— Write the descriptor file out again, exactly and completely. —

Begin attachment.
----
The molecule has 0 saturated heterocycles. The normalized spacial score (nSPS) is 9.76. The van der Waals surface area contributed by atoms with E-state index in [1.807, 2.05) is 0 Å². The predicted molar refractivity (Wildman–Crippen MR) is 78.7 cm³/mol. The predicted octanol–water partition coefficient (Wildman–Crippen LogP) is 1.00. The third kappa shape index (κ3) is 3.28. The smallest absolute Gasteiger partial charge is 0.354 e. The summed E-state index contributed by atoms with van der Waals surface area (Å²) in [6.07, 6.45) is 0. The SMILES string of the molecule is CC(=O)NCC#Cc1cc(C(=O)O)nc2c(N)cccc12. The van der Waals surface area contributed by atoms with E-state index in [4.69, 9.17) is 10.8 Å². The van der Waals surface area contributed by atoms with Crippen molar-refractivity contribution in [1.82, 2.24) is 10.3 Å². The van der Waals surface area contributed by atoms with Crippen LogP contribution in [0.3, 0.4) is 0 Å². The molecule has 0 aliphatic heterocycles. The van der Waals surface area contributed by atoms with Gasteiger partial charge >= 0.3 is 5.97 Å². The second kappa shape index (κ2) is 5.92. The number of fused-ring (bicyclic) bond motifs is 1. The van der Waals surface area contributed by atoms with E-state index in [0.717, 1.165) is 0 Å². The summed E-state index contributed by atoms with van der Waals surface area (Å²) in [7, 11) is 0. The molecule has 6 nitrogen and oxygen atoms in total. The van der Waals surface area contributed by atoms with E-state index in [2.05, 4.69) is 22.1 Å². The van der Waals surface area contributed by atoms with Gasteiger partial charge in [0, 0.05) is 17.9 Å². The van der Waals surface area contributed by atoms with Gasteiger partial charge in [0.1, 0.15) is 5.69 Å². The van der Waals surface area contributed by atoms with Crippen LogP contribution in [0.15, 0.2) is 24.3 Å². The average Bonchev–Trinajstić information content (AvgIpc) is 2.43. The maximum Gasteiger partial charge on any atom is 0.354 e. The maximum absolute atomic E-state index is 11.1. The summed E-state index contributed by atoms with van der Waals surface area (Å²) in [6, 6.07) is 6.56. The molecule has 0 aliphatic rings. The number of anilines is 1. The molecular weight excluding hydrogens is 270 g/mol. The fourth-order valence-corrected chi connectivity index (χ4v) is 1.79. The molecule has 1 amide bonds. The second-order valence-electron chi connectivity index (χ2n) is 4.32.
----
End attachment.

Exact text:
The molecule has 0 saturated heterocycles. The normalized spacial score (nSPS) is 9.76. The van der Waals surface area contributed by atoms with E-state index in [1.807, 2.05) is 0 Å². The predicted molar refractivity (Wildman–Crippen MR) is 78.7 cm³/mol. The predicted octanol–water partition coefficient (Wildman–Crippen LogP) is 1.00. The third kappa shape index (κ3) is 3.28. The smallest absolute Gasteiger partial charge is 0.354 e. The summed E-state index contributed by atoms with van der Waals surface area (Å²) in [6.07, 6.45) is 0. The SMILES string of the molecule is CC(=O)NCC#Cc1cc(C(=O)O)nc2c(N)cccc12. The van der Waals surface area contributed by atoms with E-state index in [4.69, 9.17) is 10.8 Å². The van der Waals surface area contributed by atoms with Crippen molar-refractivity contribution in [1.82, 2.24) is 10.3 Å². The van der Waals surface area contributed by atoms with Crippen LogP contribution in [0.3, 0.4) is 0 Å². The molecule has 0 aliphatic heterocycles. The van der Waals surface area contributed by atoms with Gasteiger partial charge >= 0.3 is 5.97 Å². The second kappa shape index (κ2) is 5.92. The number of fused-ring (bicyclic) bond motifs is 1. The van der Waals surface area contributed by atoms with E-state index in [0.717, 1.165) is 0 Å². The summed E-state index contributed by atoms with van der Waals surface area (Å²) in [7, 11) is 0. The molecule has 6 nitrogen and oxygen atoms in total. The van der Waals surface area contributed by atoms with E-state index in [2.05, 4.69) is 22.1 Å². The van der Waals surface area contributed by atoms with Gasteiger partial charge in [0, 0.05) is 17.9 Å². The van der Waals surface area contributed by atoms with Gasteiger partial charge in [0.1, 0.15) is 5.69 Å². The van der Waals surface area contributed by atoms with Crippen LogP contribution in [0.15, 0.2) is 24.3 Å². The average Bonchev–Trinajstić information content (AvgIpc) is 2.43. The maximum Gasteiger partial charge on any atom is 0.354 e. The maximum absolute atomic E-state index is 11.1. The summed E-state index contributed by atoms with van der Waals surface area (Å²) in [6, 6.07) is 6.56. The molecule has 0 aliphatic rings. The number of anilines is 1. The molecular weight excluding hydrogens is 270 g/mol. The fourth-order valence-corrected chi connectivity index (χ4v) is 1.79. The molecule has 1 amide bonds. The second-order valence-electron chi connectivity index (χ2n) is 4.32.